Faster javac/ant?

Faster javac/ant?

风透绣罗衣 发布于 2021-11-28 字数 440 浏览 876 回复 5 原文

I find java starts up and runs practically instantly for me - but javac takes a few seconds, and ant makes it slower again. It's only a few seconds, but my edit-compile-test loop would be smoother without it. :-)

BTW: I've already used vim's ":make" with ant.

Is there a way to speed up javac and/or ant? I'm thinking of special switches, or tricks? Or maybe an alternative java compiler (I'm using 1.6, in linux)

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南街女流氓 2022-06-07 5 楼

I point all of my output files to a ramdisk that I create with this utility. It speeds up builds a fair bit (Though not to a magical extent) since almost everything is in memory. It's most noticeable when doing a 'clean' build which becomes almost instant.

故事与诗 2022-06-07 4 楼

You may want to have a look at JavaRebel

同尘 2022-06-07 3 楼

I can strongly recommend using a suitable IDE with Java as the productivity increase with using an editor which knows about your program is immense. Think of "goto the line containing the defintion of the variable/class/field the cursor is on", "rename this class and all references to it", and all other kinds of nice things. If you are annoyed with the time it takes to invoke Java, you might be ready :)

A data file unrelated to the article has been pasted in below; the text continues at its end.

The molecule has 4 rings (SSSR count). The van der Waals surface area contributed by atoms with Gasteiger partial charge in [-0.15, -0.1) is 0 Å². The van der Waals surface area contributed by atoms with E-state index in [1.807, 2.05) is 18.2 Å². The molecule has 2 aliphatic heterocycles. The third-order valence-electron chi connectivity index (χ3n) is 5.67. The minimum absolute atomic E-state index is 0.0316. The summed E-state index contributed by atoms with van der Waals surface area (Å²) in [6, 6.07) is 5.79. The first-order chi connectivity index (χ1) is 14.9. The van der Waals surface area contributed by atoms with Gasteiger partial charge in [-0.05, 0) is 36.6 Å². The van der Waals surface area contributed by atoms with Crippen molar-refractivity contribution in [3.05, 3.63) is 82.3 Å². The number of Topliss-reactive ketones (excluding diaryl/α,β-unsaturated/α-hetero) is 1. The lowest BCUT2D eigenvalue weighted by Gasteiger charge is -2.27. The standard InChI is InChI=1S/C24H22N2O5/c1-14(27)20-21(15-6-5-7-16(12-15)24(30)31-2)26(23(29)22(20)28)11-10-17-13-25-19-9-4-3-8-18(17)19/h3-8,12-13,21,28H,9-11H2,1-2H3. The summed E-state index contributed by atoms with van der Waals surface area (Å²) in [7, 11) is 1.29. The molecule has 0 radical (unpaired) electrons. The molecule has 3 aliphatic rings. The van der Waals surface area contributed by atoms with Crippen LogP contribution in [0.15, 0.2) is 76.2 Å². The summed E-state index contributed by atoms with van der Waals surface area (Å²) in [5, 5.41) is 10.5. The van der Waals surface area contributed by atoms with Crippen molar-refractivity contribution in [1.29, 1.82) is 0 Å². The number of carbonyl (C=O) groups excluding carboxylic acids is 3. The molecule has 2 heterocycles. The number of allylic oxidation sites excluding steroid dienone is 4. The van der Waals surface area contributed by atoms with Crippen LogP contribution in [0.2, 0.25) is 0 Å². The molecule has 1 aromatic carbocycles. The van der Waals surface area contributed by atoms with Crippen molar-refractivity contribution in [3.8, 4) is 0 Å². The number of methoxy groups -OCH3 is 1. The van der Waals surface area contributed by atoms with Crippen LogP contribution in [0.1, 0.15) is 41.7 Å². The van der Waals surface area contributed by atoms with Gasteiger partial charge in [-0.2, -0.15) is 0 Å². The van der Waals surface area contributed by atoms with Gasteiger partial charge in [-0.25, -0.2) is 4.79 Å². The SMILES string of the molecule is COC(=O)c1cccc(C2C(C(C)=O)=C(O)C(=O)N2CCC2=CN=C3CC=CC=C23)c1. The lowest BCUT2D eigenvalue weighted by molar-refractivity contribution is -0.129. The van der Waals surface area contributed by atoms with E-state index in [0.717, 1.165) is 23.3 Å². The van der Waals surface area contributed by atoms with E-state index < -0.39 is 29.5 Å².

a√萤火虫的光℡ 2022-06-07 2 楼

Google found these two (I haven't tried either yet)

  1. javac -J-client -J-Xms100m -J-Xmx100m <src>

  2. JBrownie "monitors Java sourcecode and automatically recompiles any files found changed" along the lines of Aaron Digulla's (2)

嘿咻 2022-06-07 1 楼

Eclipse does that for you ... but it's probably a bit big as a "patch" for your problem.

That aside, you can roll your own compiler plugin. There are two approaches:

  1. Run the java compiler from within ant (instead of creating a new process). Not sure if ant already does that; if not, that will save you a bit of time. Look at the Java 6 compiler API for details.

  2. Run javac in a server process which listens for options on a socket. In ant, send the process the command line and wait for the output to be sent back. Saves you starting a new process all the time.

  3. Try to use the eclipse compiler. Unlike the original javac, the Eclipse compiler is pretty good at "ignoring" errors, so it can produce class files even when they contain errors. That doesn't seem to mean much but it allows you to compile all the time in the background. When you do your last save (wrapping everything up), the compiler will have been able to compile everything else and will just have to look at a single file.